would consist of 20% of the net current expense budget for the previous year. If we correctly understand the theory of the complaint, supported by its factual allegations, it is that the larger the net current expense budget the greater the state aid, and its underlying proposition is that a significant correlation exists between high net current expense budgets and high per pupil property values. Its necessary converse is that low net current expense budgets and low per pupil valuations also go hand in hand. Broadly stated, therefore, the net current expense budget is perceived as the link between taxable property values and financial resources for education with the result, plaintiffs contend, that the equalization formula favors the wealthier districts over the poorer.*fn2
Two factors, plaintiffs maintain, operate to assure a steadily widening financial gulf between wealthy and poor districts. The first is that the State's support ratio is applied only to the net current expense budget of the previous, not the current, year. This, they claim, discourages poorer districts from increasing their budgets since they must first finance the increases for a full year out of local revenues before they become eligible for added equalization support. The other factor is that equalization support is included in the net current expense budget, thus providing a mechanism to enlarge the base for calculating equalization aid to wealthier districts more rapidly than for poorer districts. For example, wealthier districts receiving high equalization support in 1982 because of a high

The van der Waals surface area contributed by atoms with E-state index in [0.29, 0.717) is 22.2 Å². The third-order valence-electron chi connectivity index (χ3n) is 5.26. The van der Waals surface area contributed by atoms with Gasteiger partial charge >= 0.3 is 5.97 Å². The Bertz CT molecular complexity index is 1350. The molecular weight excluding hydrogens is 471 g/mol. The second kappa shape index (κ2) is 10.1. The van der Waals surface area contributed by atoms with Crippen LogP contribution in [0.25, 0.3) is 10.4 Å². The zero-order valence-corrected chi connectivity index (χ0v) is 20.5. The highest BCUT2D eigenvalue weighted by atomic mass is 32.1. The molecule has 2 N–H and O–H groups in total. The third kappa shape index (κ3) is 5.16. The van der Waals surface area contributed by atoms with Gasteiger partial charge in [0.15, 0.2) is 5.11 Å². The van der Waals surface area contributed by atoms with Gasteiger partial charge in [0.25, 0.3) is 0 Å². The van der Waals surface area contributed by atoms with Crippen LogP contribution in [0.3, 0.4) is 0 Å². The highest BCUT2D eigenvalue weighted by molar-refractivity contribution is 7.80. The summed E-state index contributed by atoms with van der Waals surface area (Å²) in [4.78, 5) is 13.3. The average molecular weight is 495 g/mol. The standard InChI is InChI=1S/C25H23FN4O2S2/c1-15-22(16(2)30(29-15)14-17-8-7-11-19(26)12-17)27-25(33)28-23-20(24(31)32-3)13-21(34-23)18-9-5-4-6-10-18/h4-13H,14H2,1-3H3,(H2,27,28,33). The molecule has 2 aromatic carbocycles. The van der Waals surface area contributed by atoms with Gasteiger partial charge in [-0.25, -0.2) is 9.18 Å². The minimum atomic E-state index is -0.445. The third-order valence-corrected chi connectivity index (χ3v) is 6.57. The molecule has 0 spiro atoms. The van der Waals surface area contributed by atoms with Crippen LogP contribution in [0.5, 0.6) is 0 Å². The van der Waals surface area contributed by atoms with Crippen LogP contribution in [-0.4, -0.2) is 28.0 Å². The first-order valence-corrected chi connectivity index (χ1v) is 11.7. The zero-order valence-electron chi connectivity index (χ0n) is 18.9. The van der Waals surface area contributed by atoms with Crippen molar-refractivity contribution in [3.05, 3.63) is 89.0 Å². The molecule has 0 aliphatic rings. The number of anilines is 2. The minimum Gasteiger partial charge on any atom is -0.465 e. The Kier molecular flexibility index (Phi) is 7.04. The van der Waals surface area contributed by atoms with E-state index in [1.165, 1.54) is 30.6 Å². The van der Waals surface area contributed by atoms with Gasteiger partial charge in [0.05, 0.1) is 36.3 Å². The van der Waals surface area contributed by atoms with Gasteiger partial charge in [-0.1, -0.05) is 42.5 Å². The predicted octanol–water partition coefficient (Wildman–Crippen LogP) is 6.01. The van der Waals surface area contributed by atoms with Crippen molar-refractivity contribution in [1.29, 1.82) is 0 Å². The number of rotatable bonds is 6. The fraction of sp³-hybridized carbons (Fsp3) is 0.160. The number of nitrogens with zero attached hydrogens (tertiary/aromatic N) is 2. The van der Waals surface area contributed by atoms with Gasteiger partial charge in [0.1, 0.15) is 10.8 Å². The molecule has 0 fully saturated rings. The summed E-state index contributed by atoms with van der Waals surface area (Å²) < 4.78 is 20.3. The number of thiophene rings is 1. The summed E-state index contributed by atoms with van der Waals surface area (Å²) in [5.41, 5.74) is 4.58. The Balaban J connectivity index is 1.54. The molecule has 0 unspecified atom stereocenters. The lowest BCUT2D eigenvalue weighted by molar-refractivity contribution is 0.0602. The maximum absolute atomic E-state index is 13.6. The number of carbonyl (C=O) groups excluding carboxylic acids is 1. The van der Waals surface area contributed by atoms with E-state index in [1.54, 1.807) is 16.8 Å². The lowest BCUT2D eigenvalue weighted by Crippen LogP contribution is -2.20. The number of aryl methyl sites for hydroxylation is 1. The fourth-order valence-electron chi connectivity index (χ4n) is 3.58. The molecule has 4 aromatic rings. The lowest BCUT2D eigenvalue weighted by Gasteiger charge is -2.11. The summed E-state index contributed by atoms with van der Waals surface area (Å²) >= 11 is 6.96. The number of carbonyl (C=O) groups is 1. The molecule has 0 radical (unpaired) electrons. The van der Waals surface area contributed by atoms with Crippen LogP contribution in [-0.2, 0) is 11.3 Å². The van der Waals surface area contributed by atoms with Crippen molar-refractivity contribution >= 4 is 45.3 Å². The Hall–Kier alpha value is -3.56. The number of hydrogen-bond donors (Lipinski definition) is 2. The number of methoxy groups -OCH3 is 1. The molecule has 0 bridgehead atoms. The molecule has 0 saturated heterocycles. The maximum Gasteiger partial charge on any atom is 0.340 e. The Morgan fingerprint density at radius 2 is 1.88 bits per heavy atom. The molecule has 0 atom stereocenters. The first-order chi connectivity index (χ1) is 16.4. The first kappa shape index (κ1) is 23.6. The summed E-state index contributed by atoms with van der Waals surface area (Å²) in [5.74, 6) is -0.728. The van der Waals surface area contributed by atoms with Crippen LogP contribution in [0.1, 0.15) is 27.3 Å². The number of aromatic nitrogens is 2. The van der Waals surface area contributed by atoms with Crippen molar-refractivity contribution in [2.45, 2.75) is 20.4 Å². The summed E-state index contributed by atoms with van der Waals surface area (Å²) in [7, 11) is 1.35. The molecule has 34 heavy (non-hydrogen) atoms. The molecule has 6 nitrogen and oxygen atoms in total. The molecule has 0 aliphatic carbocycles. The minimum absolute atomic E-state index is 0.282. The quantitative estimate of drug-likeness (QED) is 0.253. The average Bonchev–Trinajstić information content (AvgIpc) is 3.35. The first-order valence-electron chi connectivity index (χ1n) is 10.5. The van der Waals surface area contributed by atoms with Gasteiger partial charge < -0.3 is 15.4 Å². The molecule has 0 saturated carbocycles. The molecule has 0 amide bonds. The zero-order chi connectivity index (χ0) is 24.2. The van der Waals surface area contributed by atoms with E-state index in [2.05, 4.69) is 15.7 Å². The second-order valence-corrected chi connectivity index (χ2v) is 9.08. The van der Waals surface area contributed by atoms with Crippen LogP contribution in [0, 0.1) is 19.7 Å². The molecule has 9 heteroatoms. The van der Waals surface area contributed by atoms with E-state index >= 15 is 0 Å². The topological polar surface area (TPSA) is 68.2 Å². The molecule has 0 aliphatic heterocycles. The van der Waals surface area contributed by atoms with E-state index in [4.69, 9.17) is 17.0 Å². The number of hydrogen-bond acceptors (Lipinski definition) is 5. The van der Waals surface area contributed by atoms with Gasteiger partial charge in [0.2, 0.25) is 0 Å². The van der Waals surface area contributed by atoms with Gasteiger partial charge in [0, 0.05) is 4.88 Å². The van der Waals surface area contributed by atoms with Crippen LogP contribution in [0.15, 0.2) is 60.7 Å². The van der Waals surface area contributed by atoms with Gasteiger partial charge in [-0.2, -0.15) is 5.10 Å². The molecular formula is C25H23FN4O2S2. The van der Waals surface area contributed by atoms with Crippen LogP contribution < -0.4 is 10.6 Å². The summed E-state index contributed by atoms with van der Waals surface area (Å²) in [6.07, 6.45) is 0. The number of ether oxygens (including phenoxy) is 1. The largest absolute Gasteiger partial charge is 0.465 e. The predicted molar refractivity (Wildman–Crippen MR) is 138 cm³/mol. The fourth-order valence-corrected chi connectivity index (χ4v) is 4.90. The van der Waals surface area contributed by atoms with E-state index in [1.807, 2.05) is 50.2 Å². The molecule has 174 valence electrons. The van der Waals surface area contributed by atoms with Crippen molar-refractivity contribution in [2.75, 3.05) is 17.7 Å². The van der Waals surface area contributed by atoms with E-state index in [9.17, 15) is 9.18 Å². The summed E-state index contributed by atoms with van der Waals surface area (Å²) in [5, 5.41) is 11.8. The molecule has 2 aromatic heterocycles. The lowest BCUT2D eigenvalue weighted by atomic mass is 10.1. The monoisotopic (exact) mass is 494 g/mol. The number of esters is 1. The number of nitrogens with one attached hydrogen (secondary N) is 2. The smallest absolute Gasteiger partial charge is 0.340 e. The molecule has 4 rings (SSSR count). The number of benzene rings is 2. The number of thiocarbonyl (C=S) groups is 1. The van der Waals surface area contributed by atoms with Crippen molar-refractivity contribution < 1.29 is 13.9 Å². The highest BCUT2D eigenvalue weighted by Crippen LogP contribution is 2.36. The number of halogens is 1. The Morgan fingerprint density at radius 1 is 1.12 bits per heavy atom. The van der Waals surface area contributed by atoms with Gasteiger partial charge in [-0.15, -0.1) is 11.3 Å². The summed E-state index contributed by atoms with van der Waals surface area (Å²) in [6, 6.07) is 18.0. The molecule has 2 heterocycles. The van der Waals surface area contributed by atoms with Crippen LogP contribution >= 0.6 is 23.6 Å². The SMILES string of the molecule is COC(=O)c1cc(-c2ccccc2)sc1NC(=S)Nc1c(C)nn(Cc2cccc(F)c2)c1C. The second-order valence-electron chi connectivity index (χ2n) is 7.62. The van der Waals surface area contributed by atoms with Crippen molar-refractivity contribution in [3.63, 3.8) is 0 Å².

net current expense budget in 1981 which was financed by local tax revenues are able to accelerate their budget growth for purposes of 1983 assistance faster than poor districts because of the greater equalization support received in 1982. With the budgets being increased at this greater rate due to larger equalization support payments the wealthier districts enjoy a built-in assurance of disproportionally greater increases in their support eligibility. The poorer districts, on the other hand, which receive less in the way of equalization support because of their already lower budget base, increase their support entitlements at a proportionally slower rate. Thus, plaintiffs would argue on the basis of facts which they propose to prove, under the equalization formula a continued and accelerated widening of the gap between wealthy and poor school districts is unavoidable.*fn3
Plaintiffs include among their allegations claims that during the base period measured between 1975-76 and 1980-81 further disequalization of property valuation per pupil between the wealthier and poorer districts has taken place which they say is demonstrated by the following chart:
Districts 1975-76 1979-80 Percent Change
Ocean City 287,260 522,928
East Orange 35,999 35,170 - 2
Livingston 88,073 154,681
Irvington 50,813 55,24 8 9
Jersey City 33,661 39,514
Paramus Boro 129,889 233,279
They claim that the following chart of average equalized property valuation per pupil demonstrates ...